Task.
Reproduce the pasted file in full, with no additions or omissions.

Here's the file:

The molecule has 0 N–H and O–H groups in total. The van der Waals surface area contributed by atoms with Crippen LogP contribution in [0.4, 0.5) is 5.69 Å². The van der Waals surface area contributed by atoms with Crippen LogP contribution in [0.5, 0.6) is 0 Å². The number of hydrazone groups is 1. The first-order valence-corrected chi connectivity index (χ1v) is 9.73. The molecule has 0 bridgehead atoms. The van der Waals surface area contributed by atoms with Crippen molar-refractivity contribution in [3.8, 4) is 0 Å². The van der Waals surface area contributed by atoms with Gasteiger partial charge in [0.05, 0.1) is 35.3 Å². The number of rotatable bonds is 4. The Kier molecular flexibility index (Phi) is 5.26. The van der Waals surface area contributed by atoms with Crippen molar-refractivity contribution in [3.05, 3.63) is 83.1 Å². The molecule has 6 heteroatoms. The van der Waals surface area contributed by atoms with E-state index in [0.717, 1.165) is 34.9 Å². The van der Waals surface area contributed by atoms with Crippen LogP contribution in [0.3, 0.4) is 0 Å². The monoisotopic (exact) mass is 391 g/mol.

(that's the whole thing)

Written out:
The molecule has 0 N–H and O–H groups in total. The van der Waals surface area contributed by atoms with Crippen LogP contribution in [0.4, 0.5) is 5.69 Å². The van der Waals surface area contributed by atoms with Crippen LogP contribution in [0.5, 0.6) is 0 Å². The number of hydrazone groups is 1. The first-order valence-corrected chi connectivity index (χ1v) is 9.73. The molecule has 0 bridgehead atoms. The van der Waals surface area contributed by atoms with Crippen molar-refractivity contribution in [3.8, 4) is 0 Å². The van der Waals surface area contributed by atoms with Gasteiger partial charge in [0.05, 0.1) is 35.3 Å². The number of rotatable bonds is 4. The Kier molecular flexibility index (Phi) is 5.26. The van der Waals surface area contributed by atoms with Crippen molar-refractivity contribution in [3.05, 3.63) is 83.1 Å². The molecule has 6 heteroatoms. The van der Waals surface area contributed by atoms with E-state index in [0.717, 1.165) is 34.9 Å². The van der Waals surface area contributed by atoms with Crippen LogP contribution in [0.3, 0.4) is 0 Å². The monoisotopic (exact) mass is 391 g/mol.